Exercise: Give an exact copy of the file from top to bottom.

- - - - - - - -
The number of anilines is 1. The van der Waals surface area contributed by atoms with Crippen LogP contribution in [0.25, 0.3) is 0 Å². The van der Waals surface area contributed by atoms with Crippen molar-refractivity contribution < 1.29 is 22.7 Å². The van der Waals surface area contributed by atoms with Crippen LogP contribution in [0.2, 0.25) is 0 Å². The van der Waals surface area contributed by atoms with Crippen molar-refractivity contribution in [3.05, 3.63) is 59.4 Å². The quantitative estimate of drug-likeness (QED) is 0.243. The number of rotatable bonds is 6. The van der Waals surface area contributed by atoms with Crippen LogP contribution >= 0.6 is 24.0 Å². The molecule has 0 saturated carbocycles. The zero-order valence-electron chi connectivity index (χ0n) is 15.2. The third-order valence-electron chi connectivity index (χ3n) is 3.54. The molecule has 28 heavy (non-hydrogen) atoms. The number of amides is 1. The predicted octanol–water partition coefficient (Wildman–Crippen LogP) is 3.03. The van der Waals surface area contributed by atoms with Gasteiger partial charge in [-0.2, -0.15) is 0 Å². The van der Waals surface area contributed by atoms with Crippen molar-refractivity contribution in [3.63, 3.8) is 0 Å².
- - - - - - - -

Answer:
The number of anilines is 1. The van der Waals surface area contributed by atoms with Crippen LogP contribution in [0.25, 0.3) is 0 Å². The van der Waals surface area contributed by atoms with Crippen molar-refractivity contribution < 1.29 is 22.7 Å². The van der Waals surface area contributed by atoms with Crippen LogP contribution in [0.2, 0.25) is 0 Å². The van der Waals surface area contributed by atoms with Crippen molar-refractivity contribution in [3.05, 3.63) is 59.4 Å². The quantitative estimate of drug-likeness (QED) is 0.243. The number of rotatable bonds is 6. The van der Waals surface area contributed by atoms with Crippen LogP contribution >= 0.6 is 24.0 Å². The molecule has 0 saturated carbocycles. The zero-order valence-electron chi connectivity index (χ0n) is 15.2. The third-order valence-electron chi connectivity index (χ3n) is 3.54. The molecule has 28 heavy (non-hydrogen) atoms. The number of amides is 1. The predicted octanol–water partition coefficient (Wildman–Crippen LogP) is 3.03. The van der Waals surface area contributed by atoms with Gasteiger partial charge in [-0.2, -0.15) is 0 Å². The van der Waals surface area contributed by atoms with Crippen molar-refractivity contribution in [3.63, 3.8) is 0 Å².